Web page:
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Sperm for sale: Fighting for change

<p>After learning the sperm donor that helped them conceive, had a criminal record and mental illness, families in three countries are fighting for change.  They want your help.</p><p> </p>

Rebecca Lindstrom, Becky Kellogg

Published: 2/8/2017 5:56:23 PM
Updated: 8:39 AM EST February 9, 2017

“He’s always been very good with letters and numbers,” said Angie Collins, describing her son Max*.

Collins marvels at her son’s love for numbers and music. Both traits he inherited from the sperm donor that helped give him life. She was told the donor was a musician with a college degree and a genius IQ.

“He started paying attention to road signs, making note of ‘Mummy you’re going over the speed limit,’ at ages that most kids are still learning to talk,” recalled Collins.

In reality, Max’s biological father was convicted of burglary and diagnosed with bipolar schizophrenia, which has about a 10% chance of being inherited by his offspring. And it’s believed he has many offspring.

According to court records and emails, the donor has at least 36 children, scattered in 5 states and 3 countries.

In an open letter to its clients and the community, Xytex says it meets all industry standards and vows to vigorously defend itself against the claims. 11Alive tried to reach Xytex several times directly for comment, but received no response.

Of the families attorney Nancy Hersh has been in touch with, she says none were provided updated information about the donor from Xytex.

“Some governmental entity needs to begin to regulate this industry. Whether it’s through legislation or the FDA,” said Hersh.

When Angie Collins decided she wanted to be a mother she researched cryobanks – reading countless claims of “unsurpassed quality” and donors recruited from world class universities like “Stanford, Harvard and MIT.”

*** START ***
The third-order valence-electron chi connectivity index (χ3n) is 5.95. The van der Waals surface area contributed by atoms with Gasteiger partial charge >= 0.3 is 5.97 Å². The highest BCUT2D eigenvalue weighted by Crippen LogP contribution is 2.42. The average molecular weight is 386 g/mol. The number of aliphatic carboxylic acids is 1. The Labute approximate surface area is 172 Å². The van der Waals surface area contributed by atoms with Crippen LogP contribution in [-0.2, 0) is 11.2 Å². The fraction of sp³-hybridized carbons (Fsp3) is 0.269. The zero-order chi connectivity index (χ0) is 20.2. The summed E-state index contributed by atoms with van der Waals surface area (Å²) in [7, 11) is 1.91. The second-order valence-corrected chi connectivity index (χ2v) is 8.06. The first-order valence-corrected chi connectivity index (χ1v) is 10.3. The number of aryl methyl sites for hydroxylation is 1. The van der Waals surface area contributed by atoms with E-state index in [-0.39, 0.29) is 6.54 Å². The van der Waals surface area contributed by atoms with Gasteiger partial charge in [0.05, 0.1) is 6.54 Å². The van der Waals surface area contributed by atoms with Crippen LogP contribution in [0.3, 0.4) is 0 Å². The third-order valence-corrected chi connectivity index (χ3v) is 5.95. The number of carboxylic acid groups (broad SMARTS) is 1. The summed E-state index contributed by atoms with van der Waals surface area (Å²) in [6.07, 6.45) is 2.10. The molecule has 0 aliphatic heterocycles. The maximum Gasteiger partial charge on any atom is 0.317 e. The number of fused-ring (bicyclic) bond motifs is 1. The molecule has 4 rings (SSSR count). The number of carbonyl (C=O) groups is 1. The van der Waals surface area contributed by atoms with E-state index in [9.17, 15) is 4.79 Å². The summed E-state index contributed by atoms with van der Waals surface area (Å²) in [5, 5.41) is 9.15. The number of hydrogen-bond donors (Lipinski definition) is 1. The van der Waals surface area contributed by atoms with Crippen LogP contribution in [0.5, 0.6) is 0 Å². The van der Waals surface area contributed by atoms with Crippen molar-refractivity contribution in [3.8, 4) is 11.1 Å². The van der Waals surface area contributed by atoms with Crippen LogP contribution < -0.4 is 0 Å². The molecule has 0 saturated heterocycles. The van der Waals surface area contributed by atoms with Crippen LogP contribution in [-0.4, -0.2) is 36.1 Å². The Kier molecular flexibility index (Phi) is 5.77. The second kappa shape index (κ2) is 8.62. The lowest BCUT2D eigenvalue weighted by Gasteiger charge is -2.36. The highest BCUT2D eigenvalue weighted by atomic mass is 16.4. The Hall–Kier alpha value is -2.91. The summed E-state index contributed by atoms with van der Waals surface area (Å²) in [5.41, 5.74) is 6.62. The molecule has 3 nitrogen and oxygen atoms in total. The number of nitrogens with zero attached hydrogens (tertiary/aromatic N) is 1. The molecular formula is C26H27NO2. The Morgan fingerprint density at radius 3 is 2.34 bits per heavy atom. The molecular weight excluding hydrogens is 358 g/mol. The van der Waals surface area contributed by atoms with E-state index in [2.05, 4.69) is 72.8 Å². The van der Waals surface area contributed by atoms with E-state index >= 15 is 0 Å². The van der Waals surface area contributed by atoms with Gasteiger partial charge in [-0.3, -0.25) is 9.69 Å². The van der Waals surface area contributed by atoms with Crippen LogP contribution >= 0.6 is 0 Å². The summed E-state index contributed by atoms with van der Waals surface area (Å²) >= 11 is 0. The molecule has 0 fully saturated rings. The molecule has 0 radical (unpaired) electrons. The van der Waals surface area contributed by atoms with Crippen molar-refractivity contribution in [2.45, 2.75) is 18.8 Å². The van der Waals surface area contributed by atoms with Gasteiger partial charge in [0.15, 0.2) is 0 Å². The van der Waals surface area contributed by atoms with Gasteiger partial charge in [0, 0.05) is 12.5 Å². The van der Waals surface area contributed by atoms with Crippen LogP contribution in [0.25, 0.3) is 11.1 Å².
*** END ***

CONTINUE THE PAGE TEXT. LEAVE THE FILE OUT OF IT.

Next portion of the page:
“In their literature they’ll state stuff like comprehensive medical examination is being performed, yet they don’t even ask you age, height, weight, blood pressure or pulse,” said Collins.

"People hear this story and they think it’s an anomaly, like my god this happened one time. But it’s these kinds of stories that we hear all too frequently on the DSR,” said Wendy Kramer who founded the DSR. It stands for Donor Sibling Registry.

Kramer started the website to find her son’s donor and now has 53,000 other members – donors, offspring and parents who not only want to connect – but share valuable medical information.

Kramer has conducted several peer reviewed studies and surveyed sperm donors that participate in her group to help learn more about the industries strengths and weaknesses.

“A lot of donors are not completely honest because they feel like if they are completely honest maybe they won’t be accepted into the program. And most of them are there to make money,” said Kramer.

To determine eligibility, the FDA requires sperm banks to screen the donor for a variety of communicable diseases. That’s it. No criminal background check. No education verification. No genetic screenings. No doctor’s note – verifying the donor’s health.

“It makes smoke come out of your ears, it is so disturbing,” said Kramer.

One mother reported to the FDA her son had a genetic heart defect that the donor never reported to the three sperm banks where he donated.